The US corporate press was abuzz with front page, top stories today about the disagreement between incoming president Trump and some figures from the CIA and other intelligence agencies regarding the leaking of facts about Hillary Clinton, which some in the US speculate caused her to lose the election.
Some US establishment figures claim the information was stolen and released by Russia. Wikileaks and other have denied this, and Trump has expressed agreement with Wikileaks and has indicated claims of Russian involvement are baseless.
London’s The Independent today also reported on a discrepancy between the US president and the CIA. However, this one was from 2003 and was between the CIA and the Bush regime. In this case, a CIA team had obtained information that Saddam Hussein did not possess Weapons of Mass Destruction. (Hussein’s supposed possession of WMD was the pretext for the illegal US invasion of Iraq, which ended up killing hundreds of thousands if not millions of people.)
The Bush regime thus refused to be debriefed by this CIA team until 2008, causing disgust among CIA agents.
The 2003 disagreement between a president and an intelligence agency appears to have been far less publicized by the US corporate press and establishment than the one between Trump and intelligence figures today. It was not plastered across front pages.
One of the biggest differences between the two disagreements seems to be that widely publicizing the one from 2003 would have undermined the hostile and aggressive atmosphere that was being promoted in the US (in that case towards Iraq), whereas widely publicizing the disagreement today promotes hostility and aggression towards Russia.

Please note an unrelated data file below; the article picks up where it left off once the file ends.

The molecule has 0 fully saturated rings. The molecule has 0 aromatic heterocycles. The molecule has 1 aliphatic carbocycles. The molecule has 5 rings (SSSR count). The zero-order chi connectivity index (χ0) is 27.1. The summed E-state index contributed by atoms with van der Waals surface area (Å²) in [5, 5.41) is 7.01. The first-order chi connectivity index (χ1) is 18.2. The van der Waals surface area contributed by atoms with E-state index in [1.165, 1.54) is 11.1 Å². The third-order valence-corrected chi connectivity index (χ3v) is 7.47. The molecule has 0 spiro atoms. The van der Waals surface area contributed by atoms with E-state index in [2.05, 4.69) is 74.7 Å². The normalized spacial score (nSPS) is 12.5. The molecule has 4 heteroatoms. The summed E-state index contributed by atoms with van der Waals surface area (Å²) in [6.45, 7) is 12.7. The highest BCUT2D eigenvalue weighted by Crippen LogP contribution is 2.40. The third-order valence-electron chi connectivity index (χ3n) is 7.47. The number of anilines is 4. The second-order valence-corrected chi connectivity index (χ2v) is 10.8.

Julian Assange and others have pointed out that the corporate press today has barely even made mention of the counter-arguments to the claims that Russia released the facts about Hillary Clinton that are said to have caused her to lose the election. Instead, it continues to say Russia ‘hacked the election’, causing many who identify as Democrats to believe Russia hacked into voting machines and changed the outcome, which officials are not saying occurred.
Robert J. Barsocchini is an independent researcher and reporter who focuses on global force dynamics and has served as a cross-cultural intermediary for the film and Television industry. His work has been cited, published, or followed by numerous professors, economists, lawyers, military and intelligence veterans, and journalists. Updates on Twitter.
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